No compromise on Manmohan and nuke deal, says Rahul (Lead)

May 3rd, 2009 - 6:21 pm ICT by IANS  

Rahul Gandhi New Delhi, May 3 (IANS) In a clear signal to allies amid talk of a hung parliament, Congress general secretary Rahul Gandhi said Sunday that there could be no compromise on Prime Minister Manmohan Singh and the India-US nuclear deal.
Gandhi, 38, also told CNN-IBN that his party was confident of improving its 2004 tally of 145 Lok Sabha seats and form a new government at the end of staggered general elections this month.

“We will improve our tally. We will win and form the government,” Gandhi said confidently. “The 2004 elections hinged on two or three factors. This election is more complicated. I know where we are gaining: Kerala, Orissa, Punjab, West Bengal, Rajasthan, Chhattisgarh.”

But he made it clear that Manmohan Singh would remain the prime ministerial candidate of a Congress-led coalition government and that his party’s commitment to the India-US nuclear deal was not negotiable.

A day after Manmohan Singh said he was ready to hand over the party’s reins to young leaders, the son of Congress president Sonia Gandhi said in the interview: “From my side, I know - and I do know my mother’s views on this - that he is the best prime ministerial candidate.”

He said: “He (Manmohan Singh) is our candidate and we are going to stick by him. Like we did in the case of the nuclear deal.”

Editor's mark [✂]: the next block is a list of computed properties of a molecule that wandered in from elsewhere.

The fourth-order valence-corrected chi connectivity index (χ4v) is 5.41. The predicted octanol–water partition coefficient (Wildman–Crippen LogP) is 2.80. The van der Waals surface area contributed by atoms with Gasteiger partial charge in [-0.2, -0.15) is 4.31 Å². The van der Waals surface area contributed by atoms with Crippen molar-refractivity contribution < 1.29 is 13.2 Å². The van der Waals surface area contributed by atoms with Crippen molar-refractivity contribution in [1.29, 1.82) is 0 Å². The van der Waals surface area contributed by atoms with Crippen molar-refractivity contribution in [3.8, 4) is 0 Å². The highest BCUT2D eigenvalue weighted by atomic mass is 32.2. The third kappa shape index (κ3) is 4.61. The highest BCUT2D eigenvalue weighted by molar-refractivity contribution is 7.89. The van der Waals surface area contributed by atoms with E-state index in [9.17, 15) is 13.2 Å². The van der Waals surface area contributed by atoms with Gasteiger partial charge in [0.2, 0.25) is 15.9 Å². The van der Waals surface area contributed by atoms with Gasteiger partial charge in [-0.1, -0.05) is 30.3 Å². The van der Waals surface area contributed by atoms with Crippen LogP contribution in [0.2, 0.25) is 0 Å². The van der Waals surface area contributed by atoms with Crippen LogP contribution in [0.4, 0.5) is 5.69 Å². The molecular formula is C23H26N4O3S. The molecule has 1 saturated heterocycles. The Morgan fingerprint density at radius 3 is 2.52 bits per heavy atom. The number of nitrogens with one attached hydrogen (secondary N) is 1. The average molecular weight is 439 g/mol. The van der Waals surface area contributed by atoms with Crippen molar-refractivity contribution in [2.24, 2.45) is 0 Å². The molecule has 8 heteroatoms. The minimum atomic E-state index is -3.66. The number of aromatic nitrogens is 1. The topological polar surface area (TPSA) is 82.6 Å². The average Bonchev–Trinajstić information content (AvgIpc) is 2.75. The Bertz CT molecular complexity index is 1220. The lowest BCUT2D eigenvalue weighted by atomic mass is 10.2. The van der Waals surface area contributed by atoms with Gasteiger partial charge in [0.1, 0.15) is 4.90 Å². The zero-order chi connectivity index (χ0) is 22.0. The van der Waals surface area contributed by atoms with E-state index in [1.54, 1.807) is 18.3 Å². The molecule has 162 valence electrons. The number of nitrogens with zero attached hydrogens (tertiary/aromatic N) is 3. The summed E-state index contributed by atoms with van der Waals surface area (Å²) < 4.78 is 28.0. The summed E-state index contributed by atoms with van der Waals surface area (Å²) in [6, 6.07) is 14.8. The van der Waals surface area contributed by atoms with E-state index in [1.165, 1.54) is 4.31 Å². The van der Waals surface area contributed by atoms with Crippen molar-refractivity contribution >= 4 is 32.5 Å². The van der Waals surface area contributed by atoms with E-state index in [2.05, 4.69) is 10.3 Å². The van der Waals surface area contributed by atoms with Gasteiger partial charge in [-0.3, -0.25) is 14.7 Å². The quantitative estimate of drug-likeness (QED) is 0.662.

Manmohan Singh had told the same channel Saturday that Rahul Gandhi was an ideal candidate for the country’s top post.

Voicing similar conviction over the nuclear deal, Gandhi said the elections were indeed of concern to him but that there “are some issues in which there can be no compromise”.

He said: “For instance, we could have said ‘forget the nuclear deal’. But we did not take that approach. We persisted with it. Pretty much all of us knew that our government could have fallen if we persisted with it.

“But I am very clear that we need to take a longer-term perspective,” he added.

Manmohan Singh’s government was on the verge of collapse in July 2008 after the Left withdrew its legislative support over the nuclear deal. But the government survived a confidence vote in parliament.

Relations between the Congress and the Communists have been strained since then.

After Manmohan Singh’s frequent statements that his party had no qualms over doing business with the Left, Gandhi added the rider that this could not be minus the nuclear deal.

He told his interviewer: “I don’t think the Left feels a sense of betrayal (over the nuclear agreement). They have their point of view and we have ours. We are clear that we are not going to compromise on what we think is the right direction for the country and for the Congress.”

The Communists retorted that they could never do business again with the Congress as long as the nuclear deal remained.

“We do feel betrayed,” said S. Sudhakar Reddy of the Communist Party of India (CPI). “They have betrayed the people of the country, they have betrayed the Nehruvian foreign policy, they have betrayed the common minimum programme by signing this nuclear deal.

“There is no question of supporting a Congress-led government,” he added.

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